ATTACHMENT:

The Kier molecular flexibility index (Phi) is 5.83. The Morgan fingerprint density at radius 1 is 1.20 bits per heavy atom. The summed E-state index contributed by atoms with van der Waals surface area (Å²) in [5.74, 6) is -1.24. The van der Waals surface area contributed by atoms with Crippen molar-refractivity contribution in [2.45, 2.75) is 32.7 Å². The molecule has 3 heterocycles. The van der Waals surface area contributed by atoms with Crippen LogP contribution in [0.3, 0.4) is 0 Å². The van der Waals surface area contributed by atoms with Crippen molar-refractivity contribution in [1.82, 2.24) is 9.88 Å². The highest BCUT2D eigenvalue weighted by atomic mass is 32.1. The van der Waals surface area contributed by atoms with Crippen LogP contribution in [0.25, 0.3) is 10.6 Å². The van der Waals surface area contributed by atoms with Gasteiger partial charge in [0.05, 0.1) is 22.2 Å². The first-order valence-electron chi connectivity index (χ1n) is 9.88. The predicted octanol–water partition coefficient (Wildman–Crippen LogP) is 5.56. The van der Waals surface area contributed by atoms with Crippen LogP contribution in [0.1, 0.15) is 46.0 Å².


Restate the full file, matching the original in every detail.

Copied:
The Kier molecular flexibility index (Phi) is 5.83. The Morgan fingerprint density at radius 1 is 1.20 bits per heavy atom. The summed E-state index contributed by atoms with van der Waals surface area (Å²) in [5.74, 6) is -1.24. The van der Waals surface area contributed by atoms with Crippen molar-refractivity contribution in [2.45, 2.75) is 32.7 Å². The molecule has 3 heterocycles. The van der Waals surface area contributed by atoms with Crippen LogP contribution in [0.3, 0.4) is 0 Å². The van der Waals surface area contributed by atoms with Crippen molar-refractivity contribution in [1.82, 2.24) is 9.88 Å². The highest BCUT2D eigenvalue weighted by atomic mass is 32.1. The van der Waals surface area contributed by atoms with Crippen LogP contribution in [0.25, 0.3) is 10.6 Å². The van der Waals surface area contributed by atoms with Gasteiger partial charge in [0.05, 0.1) is 22.2 Å². The first-order valence-electron chi connectivity index (χ1n) is 9.88. The predicted octanol–water partition coefficient (Wildman–Crippen LogP) is 5.56. The van der Waals surface area contributed by atoms with Crippen LogP contribution in [0.1, 0.15) is 46.0 Å².